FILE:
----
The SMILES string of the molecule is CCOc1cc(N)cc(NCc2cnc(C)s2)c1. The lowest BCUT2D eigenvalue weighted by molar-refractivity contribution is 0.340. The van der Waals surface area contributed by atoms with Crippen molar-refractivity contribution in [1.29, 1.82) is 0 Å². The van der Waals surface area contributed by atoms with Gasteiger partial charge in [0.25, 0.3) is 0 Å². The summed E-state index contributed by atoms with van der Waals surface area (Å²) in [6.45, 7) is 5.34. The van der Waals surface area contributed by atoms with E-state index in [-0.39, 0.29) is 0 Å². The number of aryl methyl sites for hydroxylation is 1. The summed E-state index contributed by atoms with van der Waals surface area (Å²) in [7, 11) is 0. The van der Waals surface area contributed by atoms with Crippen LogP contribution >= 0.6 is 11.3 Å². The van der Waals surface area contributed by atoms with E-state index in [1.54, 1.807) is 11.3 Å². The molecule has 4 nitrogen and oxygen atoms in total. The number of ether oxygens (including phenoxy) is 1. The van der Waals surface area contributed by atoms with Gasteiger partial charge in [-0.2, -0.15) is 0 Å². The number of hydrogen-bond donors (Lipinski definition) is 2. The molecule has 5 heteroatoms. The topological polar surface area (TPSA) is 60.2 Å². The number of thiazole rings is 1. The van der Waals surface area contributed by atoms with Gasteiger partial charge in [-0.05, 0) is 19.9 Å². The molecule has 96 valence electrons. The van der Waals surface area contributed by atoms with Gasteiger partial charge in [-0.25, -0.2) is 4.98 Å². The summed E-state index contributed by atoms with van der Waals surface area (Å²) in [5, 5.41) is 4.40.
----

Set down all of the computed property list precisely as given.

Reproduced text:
The SMILES string of the molecule is CCOc1cc(N)cc(NCc2cnc(C)s2)c1. The lowest BCUT2D eigenvalue weighted by molar-refractivity contribution is 0.340. The van der Waals surface area contributed by atoms with Crippen molar-refractivity contribution in [1.29, 1.82) is 0 Å². The van der Waals surface area contributed by atoms with Gasteiger partial charge in [0.25, 0.3) is 0 Å². The summed E-state index contributed by atoms with van der Waals surface area (Å²) in [6.45, 7) is 5.34. The van der Waals surface area contributed by atoms with E-state index in [-0.39, 0.29) is 0 Å². The number of aryl methyl sites for hydroxylation is 1. The summed E-state index contributed by atoms with van der Waals surface area (Å²) in [7, 11) is 0. The van der Waals surface area contributed by atoms with Crippen LogP contribution >= 0.6 is 11.3 Å². The van der Waals surface area contributed by atoms with E-state index in [1.54, 1.807) is 11.3 Å². The molecule has 4 nitrogen and oxygen atoms in total. The number of ether oxygens (including phenoxy) is 1. The van der Waals surface area contributed by atoms with Gasteiger partial charge in [-0.2, -0.15) is 0 Å². The number of hydrogen-bond donors (Lipinski definition) is 2. The molecule has 5 heteroatoms. The topological polar surface area (TPSA) is 60.2 Å². The number of thiazole rings is 1. The van der Waals surface area contributed by atoms with Gasteiger partial charge in [-0.05, 0) is 19.9 Å². The molecule has 96 valence electrons. The van der Waals surface area contributed by atoms with Gasteiger partial charge in [-0.25, -0.2) is 4.98 Å². The summed E-state index contributed by atoms with van der Waals surface area (Å²) in [5, 5.41) is 4.40.